State of Democracy

NHPR's reporting initiative focused on the impact of politics and public policy on the residents of New Hampshire, and the underlying forces that shape political decisions in the state. Learn more here.

Allegra Boverman for NHPR

Rep. Joe Alexander, a first-term Republican from Goffstown, used to think he was “an expert on time management.”

“Then,” he said, “I joined the Legislature.” 

Dan Tuohy / NHPR

The Legislative Ethics Committee voted on Monday to pursue a preliminary investigation into a complaint against New Hampshire House Majority Leader Doug Ley, a Democrat from Jaffrey who also leads one of the state’s largest teachers unions.

Sara Plourde / NHPR

As a new work requirement for beneficiaries of New Hampshire’s expanded Medicaid program takes effect this month, some in the healthcare industry say early signs are pointing to a bumpy road ahead.

Sara Plourde for NHPR

NHPR reports on the New Hampshire Presidential Primary every four years, but this time around we're trying something a little different.

We're inviting you to weigh in on how we should cover this campaign. 

Josh Rogers, NHPR

House Majority Leader Doug Ley is adamant that he hasn’t broken any ethics rules by engaging in legislative advocacy as president of the New Hampshire chapter of the American Federation of Teachers while serving in the Legislature.

Allegra Boverman for NHPR

New Hampshire's Legislative Ethics Committee is reviewing a complaint against House Majority Leader Doug Ley, which alleges he violated ethics guidelines by testifying and voting on legislation that could affect the teachers union that employs him as its president.

New Hampshire Campaign Finance System

Candidates running for office in New Hampshire can run up a tab on all kinds of expenses: lawn signs, postage, snacks for fundraisers, radio ads, print ads, digital ads and more.

But some lawmakers lean on campaign donations to cover other, less obvious expenses that pile up on the campaign trail, or even while they’re in office: things like car repairs, dry cleaning bills and floral arrangements.

When faced with questions earlier this year about the thousands of dollars paid out from his inaugural committee to his sister and top political advisor, Gov. Chris Sununu’s team said those payments followed state and federal regulations, and “the organization’s bylaws and conflict of interest policy.”

But when NHPR asked to see those bylaws and conflict of interest policy, Sununu’s team declined.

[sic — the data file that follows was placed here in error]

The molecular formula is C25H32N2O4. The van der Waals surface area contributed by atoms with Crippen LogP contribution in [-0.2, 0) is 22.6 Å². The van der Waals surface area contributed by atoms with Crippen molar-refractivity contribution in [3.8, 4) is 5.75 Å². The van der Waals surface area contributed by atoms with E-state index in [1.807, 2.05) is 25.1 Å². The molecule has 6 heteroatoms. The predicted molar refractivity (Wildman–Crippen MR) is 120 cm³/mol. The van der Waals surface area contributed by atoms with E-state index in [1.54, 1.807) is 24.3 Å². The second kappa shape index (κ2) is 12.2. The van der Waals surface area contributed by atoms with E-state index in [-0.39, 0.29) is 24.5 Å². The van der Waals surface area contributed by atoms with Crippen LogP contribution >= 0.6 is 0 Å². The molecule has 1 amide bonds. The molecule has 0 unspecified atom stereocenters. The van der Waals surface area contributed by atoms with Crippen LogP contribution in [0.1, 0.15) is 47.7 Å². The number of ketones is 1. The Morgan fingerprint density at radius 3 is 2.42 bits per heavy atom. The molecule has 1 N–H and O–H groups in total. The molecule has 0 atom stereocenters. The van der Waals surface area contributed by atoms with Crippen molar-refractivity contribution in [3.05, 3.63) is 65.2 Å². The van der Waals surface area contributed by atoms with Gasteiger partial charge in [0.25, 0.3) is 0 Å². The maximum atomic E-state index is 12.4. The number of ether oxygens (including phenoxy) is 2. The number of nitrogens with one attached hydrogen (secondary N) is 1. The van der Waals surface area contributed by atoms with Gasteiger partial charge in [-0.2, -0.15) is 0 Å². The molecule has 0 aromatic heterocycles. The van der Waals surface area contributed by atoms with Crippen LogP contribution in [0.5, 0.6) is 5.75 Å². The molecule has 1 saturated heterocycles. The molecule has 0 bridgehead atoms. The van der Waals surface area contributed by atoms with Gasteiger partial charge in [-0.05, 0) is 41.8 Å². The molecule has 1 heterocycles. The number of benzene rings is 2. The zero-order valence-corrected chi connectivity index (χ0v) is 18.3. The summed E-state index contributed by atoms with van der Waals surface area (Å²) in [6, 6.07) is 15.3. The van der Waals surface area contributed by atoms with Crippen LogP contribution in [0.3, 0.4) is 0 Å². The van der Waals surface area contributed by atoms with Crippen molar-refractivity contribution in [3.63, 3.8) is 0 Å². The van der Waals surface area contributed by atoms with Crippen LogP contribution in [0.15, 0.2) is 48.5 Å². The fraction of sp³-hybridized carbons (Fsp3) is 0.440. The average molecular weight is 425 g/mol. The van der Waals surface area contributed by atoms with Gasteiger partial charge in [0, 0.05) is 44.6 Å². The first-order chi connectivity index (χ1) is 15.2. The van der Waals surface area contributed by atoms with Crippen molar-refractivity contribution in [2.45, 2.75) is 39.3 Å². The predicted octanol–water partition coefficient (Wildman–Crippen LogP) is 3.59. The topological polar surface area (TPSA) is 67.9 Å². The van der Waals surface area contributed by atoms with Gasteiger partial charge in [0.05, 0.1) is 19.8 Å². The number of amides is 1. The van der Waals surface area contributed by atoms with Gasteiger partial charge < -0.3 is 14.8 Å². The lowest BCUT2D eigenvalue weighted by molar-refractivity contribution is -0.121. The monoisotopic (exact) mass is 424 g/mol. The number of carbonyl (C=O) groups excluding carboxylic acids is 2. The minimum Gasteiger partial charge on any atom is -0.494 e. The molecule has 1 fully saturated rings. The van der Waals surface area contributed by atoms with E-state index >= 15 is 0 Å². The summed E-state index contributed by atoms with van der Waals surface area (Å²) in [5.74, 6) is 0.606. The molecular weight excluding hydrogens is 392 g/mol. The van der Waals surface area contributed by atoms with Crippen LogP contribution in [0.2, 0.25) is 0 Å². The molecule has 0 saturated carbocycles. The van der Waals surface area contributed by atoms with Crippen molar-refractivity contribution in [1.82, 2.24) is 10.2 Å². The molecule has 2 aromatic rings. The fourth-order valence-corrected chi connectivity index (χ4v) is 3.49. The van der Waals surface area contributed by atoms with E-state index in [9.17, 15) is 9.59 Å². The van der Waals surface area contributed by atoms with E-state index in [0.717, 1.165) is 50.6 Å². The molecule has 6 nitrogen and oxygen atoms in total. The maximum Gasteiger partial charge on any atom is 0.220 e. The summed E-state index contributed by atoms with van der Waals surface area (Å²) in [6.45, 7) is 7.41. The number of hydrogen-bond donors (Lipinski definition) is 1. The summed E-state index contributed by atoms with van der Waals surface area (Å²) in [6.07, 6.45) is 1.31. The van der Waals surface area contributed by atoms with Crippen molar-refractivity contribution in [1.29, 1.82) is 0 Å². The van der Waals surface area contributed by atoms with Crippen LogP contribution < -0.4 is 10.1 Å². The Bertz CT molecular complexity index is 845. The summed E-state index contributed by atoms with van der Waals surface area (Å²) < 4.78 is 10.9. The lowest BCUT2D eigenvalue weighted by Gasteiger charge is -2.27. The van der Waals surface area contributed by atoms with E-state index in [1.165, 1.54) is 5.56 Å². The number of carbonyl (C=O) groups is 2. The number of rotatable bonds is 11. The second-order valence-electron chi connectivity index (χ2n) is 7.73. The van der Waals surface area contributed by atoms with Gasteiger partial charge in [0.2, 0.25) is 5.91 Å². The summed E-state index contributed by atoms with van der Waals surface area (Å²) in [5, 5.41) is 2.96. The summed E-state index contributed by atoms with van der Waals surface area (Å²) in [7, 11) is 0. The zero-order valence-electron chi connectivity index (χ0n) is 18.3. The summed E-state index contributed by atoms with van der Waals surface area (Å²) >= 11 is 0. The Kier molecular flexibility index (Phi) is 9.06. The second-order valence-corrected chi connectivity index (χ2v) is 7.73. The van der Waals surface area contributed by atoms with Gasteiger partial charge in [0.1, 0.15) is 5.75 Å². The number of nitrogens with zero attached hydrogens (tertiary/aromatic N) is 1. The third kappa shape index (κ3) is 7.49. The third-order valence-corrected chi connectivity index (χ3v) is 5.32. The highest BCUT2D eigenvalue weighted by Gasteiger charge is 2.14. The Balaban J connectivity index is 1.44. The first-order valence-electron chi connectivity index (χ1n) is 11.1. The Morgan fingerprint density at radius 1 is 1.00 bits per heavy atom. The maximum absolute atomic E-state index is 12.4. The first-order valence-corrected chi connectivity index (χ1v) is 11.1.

Sarah Gibson for NHPR

 

For schools across New Hampshire, special education is a growing need and a growing cost. Nowhere is that more apparent than in Manchester, the state’s largest district, where special ed expenditures have nearly tripled in the last twenty years.  

Legislative Ethics Committee website

Back in February, New Hampshire’s Legislative Ethics Committee started its first, and thus far only, meeting of the year with cause for celebration: For the first time since anyone on the committee could remember, all 424 legislators submitted their mandatory financial disclosure forms on time.

But making a deadline is only one part of the equation when it comes to New Hampshire’s financial disclosure process. Making sure that paperwork is filled out correctly and completely — that’s quite another.

Allegra Boverman for NHPR

New Hampshire lawmakers only get paid $100 a year — not exactly enough to feed a family — so it’s no surprise that many of them rely on other sources of income to get by.

As a result, state lawmakers end up dealing with all kinds of proposals that can directly impact their family finances, the taxes they pay, the companies where they work, or the boards on which they serve.

Sarah Gibson for NHPR

Teacher salaries make up a big chunk of school budgets in New Hampshire. Pittsfield has never been able to offer high salaries, but with creative projects in the past few years, it’s attracted good teachers and high praise. With recent state cuts, though, many say that’s become impossible to sustain.

Sarah Gibson for NHPR

The city of Berlin has been making some tough decisions lately. As state aid for education declines, Berlin is struggling to keep its schools open. And it’s not alone. Some towns have brought lawsuits against the state, claiming it isn’t covering enough education costs. 

Sarah Gibson / NHPR

Last week, the ConVal School District sued the state, claiming that lawmakers are failing to fund an "adequate education" and that local taxpayers are shouldering more than their fair share.

This isn’t the first time New Hampshire has seen an education funding lawsuit. Districts across the state - from Claremont to Pittsfield - made similar arguments in court decades ago. And they won.

Allegra Boverman for NHPR

Right now, around 50,000 people in New Hampshire get their health insurance through expanded Medicaid. As a creation of the Affordable Care Act, the program is designed to cover people who make too much money to qualify for traditional Medicaid, but not enough to afford private health insurance.

Beginning later this year, for some of those 50,000 people, there is a new string attached to that health insurance: a requirement they work at least 100 hours each month.

justgrimes / Flickr Creative Commons

Battles over ballot access have been raging for decades at the New Hampshire State House, and this year is no exception.